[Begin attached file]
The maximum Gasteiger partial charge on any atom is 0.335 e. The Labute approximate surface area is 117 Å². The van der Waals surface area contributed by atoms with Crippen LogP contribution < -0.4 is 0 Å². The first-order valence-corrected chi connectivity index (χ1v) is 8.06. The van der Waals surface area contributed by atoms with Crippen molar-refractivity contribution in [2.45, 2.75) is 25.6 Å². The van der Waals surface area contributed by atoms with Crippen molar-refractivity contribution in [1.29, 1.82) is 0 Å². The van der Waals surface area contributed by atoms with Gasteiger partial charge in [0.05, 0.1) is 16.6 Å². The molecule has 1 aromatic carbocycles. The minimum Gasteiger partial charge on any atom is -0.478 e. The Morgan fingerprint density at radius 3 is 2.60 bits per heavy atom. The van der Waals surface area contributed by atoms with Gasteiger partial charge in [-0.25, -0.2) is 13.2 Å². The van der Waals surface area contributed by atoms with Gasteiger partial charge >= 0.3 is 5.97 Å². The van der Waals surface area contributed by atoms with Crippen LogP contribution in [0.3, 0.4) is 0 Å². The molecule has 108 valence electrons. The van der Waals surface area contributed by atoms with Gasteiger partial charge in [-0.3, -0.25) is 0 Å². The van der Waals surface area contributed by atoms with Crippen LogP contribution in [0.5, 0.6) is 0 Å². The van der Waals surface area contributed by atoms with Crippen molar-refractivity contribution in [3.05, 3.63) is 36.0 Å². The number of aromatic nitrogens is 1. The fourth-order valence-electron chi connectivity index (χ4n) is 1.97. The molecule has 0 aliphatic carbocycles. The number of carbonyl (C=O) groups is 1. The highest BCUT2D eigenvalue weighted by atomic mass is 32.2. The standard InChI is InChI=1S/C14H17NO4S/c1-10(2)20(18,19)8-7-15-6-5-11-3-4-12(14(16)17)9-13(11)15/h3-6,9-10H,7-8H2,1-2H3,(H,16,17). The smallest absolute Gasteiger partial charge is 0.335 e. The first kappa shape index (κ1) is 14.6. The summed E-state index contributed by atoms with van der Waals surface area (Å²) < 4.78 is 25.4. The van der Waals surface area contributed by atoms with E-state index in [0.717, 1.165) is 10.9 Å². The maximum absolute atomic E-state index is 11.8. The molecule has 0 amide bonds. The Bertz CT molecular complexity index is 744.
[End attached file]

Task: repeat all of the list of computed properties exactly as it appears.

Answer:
The maximum Gasteiger partial charge on any atom is 0.335 e. The Labute approximate surface area is 117 Å². The van der Waals surface area contributed by atoms with Crippen LogP contribution < -0.4 is 0 Å². The first-order valence-corrected chi connectivity index (χ1v) is 8.06. The van der Waals surface area contributed by atoms with Crippen molar-refractivity contribution in [2.45, 2.75) is 25.6 Å². The van der Waals surface area contributed by atoms with Crippen molar-refractivity contribution in [1.29, 1.82) is 0 Å². The van der Waals surface area contributed by atoms with Gasteiger partial charge in [0.05, 0.1) is 16.6 Å². The molecule has 1 aromatic carbocycles. The minimum Gasteiger partial charge on any atom is -0.478 e. The Morgan fingerprint density at radius 3 is 2.60 bits per heavy atom. The van der Waals surface area contributed by atoms with Gasteiger partial charge in [-0.25, -0.2) is 13.2 Å². The van der Waals surface area contributed by atoms with Gasteiger partial charge >= 0.3 is 5.97 Å². The van der Waals surface area contributed by atoms with Crippen LogP contribution in [0.3, 0.4) is 0 Å². The molecule has 108 valence electrons. The van der Waals surface area contributed by atoms with Gasteiger partial charge in [-0.3, -0.25) is 0 Å². The van der Waals surface area contributed by atoms with Crippen LogP contribution in [0.5, 0.6) is 0 Å². The van der Waals surface area contributed by atoms with Crippen molar-refractivity contribution in [3.05, 3.63) is 36.0 Å². The number of aromatic nitrogens is 1. The fourth-order valence-electron chi connectivity index (χ4n) is 1.97. The molecule has 0 aliphatic carbocycles. The number of carbonyl (C=O) groups is 1. The highest BCUT2D eigenvalue weighted by atomic mass is 32.2. The standard InChI is InChI=1S/C14H17NO4S/c1-10(2)20(18,19)8-7-15-6-5-11-3-4-12(14(16)17)9-13(11)15/h3-6,9-10H,7-8H2,1-2H3,(H,16,17). The smallest absolute Gasteiger partial charge is 0.335 e. The first kappa shape index (κ1) is 14.6. The summed E-state index contributed by atoms with van der Waals surface area (Å²) < 4.78 is 25.4. The van der Waals surface area contributed by atoms with E-state index in [0.717, 1.165) is 10.9 Å². The maximum absolute atomic E-state index is 11.8. The molecule has 0 amide bonds. The Bertz CT molecular complexity index is 744.